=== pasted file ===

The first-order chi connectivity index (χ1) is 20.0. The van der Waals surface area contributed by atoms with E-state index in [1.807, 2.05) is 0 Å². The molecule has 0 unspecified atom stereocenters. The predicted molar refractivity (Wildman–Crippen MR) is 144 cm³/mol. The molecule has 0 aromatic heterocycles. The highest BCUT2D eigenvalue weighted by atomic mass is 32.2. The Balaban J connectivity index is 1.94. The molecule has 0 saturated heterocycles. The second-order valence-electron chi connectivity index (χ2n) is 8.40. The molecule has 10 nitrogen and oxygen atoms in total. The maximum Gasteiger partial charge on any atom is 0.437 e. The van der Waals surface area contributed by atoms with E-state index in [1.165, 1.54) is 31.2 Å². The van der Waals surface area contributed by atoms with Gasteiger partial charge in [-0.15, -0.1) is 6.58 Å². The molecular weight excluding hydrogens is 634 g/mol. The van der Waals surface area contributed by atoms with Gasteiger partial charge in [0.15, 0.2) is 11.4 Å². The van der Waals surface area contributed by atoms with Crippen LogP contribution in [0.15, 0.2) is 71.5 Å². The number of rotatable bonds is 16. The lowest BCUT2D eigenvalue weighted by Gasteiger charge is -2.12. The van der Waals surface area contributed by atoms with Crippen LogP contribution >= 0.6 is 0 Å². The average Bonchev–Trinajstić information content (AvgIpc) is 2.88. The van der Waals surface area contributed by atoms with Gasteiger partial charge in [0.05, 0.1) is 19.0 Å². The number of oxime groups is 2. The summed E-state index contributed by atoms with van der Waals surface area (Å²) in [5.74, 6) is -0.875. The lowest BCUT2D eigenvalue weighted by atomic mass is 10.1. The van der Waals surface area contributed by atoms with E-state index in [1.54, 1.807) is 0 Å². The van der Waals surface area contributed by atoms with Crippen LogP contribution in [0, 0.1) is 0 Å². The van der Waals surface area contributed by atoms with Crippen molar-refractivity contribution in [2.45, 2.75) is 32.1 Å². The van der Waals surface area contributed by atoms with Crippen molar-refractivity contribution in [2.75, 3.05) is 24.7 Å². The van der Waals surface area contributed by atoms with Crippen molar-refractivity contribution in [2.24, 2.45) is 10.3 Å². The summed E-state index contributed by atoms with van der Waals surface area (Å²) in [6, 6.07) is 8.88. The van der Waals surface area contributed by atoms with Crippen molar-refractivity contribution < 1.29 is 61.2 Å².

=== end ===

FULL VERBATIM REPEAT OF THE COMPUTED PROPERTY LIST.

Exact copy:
The first-order chi connectivity index (χ1) is 20.0. The van der Waals surface area contributed by atoms with E-state index in [1.807, 2.05) is 0 Å². The molecule has 0 unspecified atom stereocenters. The predicted molar refractivity (Wildman–Crippen MR) is 144 cm³/mol. The molecule has 0 aromatic heterocycles. The highest BCUT2D eigenvalue weighted by atomic mass is 32.2. The Balaban J connectivity index is 1.94. The molecule has 0 saturated heterocycles. The second-order valence-electron chi connectivity index (χ2n) is 8.40. The molecule has 10 nitrogen and oxygen atoms in total. The maximum Gasteiger partial charge on any atom is 0.437 e. The van der Waals surface area contributed by atoms with E-state index in [1.165, 1.54) is 31.2 Å². The van der Waals surface area contributed by atoms with Gasteiger partial charge in [-0.15, -0.1) is 6.58 Å². The molecular weight excluding hydrogens is 634 g/mol. The van der Waals surface area contributed by atoms with Gasteiger partial charge in [0.15, 0.2) is 11.4 Å². The van der Waals surface area contributed by atoms with Crippen LogP contribution in [0.15, 0.2) is 71.5 Å². The number of rotatable bonds is 16. The lowest BCUT2D eigenvalue weighted by Gasteiger charge is -2.12. The van der Waals surface area contributed by atoms with Crippen LogP contribution >= 0.6 is 0 Å². The average Bonchev–Trinajstić information content (AvgIpc) is 2.88. The van der Waals surface area contributed by atoms with Gasteiger partial charge in [0.05, 0.1) is 19.0 Å². The number of oxime groups is 2. The summed E-state index contributed by atoms with van der Waals surface area (Å²) in [5.74, 6) is -0.875. The lowest BCUT2D eigenvalue weighted by atomic mass is 10.1. The van der Waals surface area contributed by atoms with E-state index in [1.54, 1.807) is 0 Å². The van der Waals surface area contributed by atoms with Crippen LogP contribution in [0, 0.1) is 0 Å². The van der Waals surface area contributed by atoms with Crippen molar-refractivity contribution in [2.45, 2.75) is 32.1 Å². The van der Waals surface area contributed by atoms with Crippen molar-refractivity contribution in [2.75, 3.05) is 24.7 Å². The van der Waals surface area contributed by atoms with Crippen molar-refractivity contribution in [2.24, 2.45) is 10.3 Å². The summed E-state index contributed by atoms with van der Waals surface area (Å²) in [6, 6.07) is 8.88. The van der Waals surface area contributed by atoms with Crippen molar-refractivity contribution < 1.29 is 61.2 Å².